The Final Campaign

Ashe, having spent ten days in the Curragh Camp, was transferred to Mountjoy prison to face courtmartial. There were quite a number of his colleagues already imprisoned in Mountjoy, among them Fionán Lynch and Austin Stack.

The courtmartial took place on Monday, September 3Rd, the charge being “causing disaffection among the civilian population.” The general belief was that the authorities’ determination to place Ashe behind bars was due more to his presidency of the I.R.B. than to his speeches he made. The sentence of the courtmartial was two years hard labour with one remitted.

The status given to the Irish Republican prisoners in Mountjoy was that of the ordinary criminal. They objected to this and demanded the rights of political prisoners. When their demands were refused Ashe and his colleagues refused to do the prison work. The prison authorities punished them by taking away their beds and bedclothes and all their possessions including their shoes. They were left with nothing but the clothes they were wearing. Further protest by the prisoners demanding political status having failed, they went on hunger strike on Thursday, September 20Th, 1917.

Two days later the Lord Mayor of Dublin, Alderman Laurence O’Neill visited the prison to try and resolve the serious situation which had developed. He failed, but his visit brought about the return of bed, bedclothes and shoes to the prisoners, not before considerable damage had been done to Ashe’s health. Forcible feeding began on Sunday, September 23Rd. Food consisting of a pint of milk and two eggs was pumped into the stomach through a tube which was inserted through the mouth. Ashe was forcibly fed five times in all.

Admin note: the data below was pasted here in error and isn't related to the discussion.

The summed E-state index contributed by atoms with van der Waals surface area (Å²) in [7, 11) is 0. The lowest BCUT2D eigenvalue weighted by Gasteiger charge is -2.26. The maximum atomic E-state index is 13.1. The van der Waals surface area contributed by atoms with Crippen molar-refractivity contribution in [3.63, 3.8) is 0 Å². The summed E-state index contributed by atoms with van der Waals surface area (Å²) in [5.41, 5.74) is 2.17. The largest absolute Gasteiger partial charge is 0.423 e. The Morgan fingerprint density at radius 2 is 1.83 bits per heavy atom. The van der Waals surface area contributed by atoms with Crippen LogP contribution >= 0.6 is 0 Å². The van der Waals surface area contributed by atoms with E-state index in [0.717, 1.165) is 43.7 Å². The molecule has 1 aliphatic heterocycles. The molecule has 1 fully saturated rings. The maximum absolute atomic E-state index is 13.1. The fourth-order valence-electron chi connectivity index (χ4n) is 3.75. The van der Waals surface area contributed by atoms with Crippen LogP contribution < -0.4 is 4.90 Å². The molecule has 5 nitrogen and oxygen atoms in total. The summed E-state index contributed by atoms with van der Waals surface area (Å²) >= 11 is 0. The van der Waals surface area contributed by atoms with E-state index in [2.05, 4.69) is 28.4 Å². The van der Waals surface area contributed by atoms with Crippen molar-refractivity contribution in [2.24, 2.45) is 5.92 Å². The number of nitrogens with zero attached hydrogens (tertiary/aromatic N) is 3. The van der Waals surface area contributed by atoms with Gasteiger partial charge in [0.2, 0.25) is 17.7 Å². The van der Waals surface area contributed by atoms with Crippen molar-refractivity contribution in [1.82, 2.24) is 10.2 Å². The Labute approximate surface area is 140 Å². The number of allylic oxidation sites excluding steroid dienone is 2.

On Tuesday morning, September 25Th he was forcibly fed about 11:15 a.m. Immediately afterwards he collapsed. He was taken to the prison hospital where his condition began to deteriorate. He had great difficulty in breathing caused by food getting into his lungs and also as a result of sleeping on the floor of a cold damp cell without any protection.

He was transferred to the Mater Hospital, Dublin at 5:15 that evening. Despite the best efforts of the medical staff in the Mater his condition continued to deteriorate, his lungs showing signs of bronchitis and congestion.

Later that evening Fathers Albert and Augustine of the Capuchin Order visited Ashe. When they realised that he was dying they stayed only a short time. As they were leaving they gave him their blessing and Fr. Augustine spoke to him in Irish. “God is good and He has a good Mother.” “Yes indeed, Father” said Ashe. These were the last words he was known to speak. He died at 10:30 p.m. on Tuesday, September 25Th, 1917. The cause of death according to the post mortem examination was heart failure and congestion of the lungs.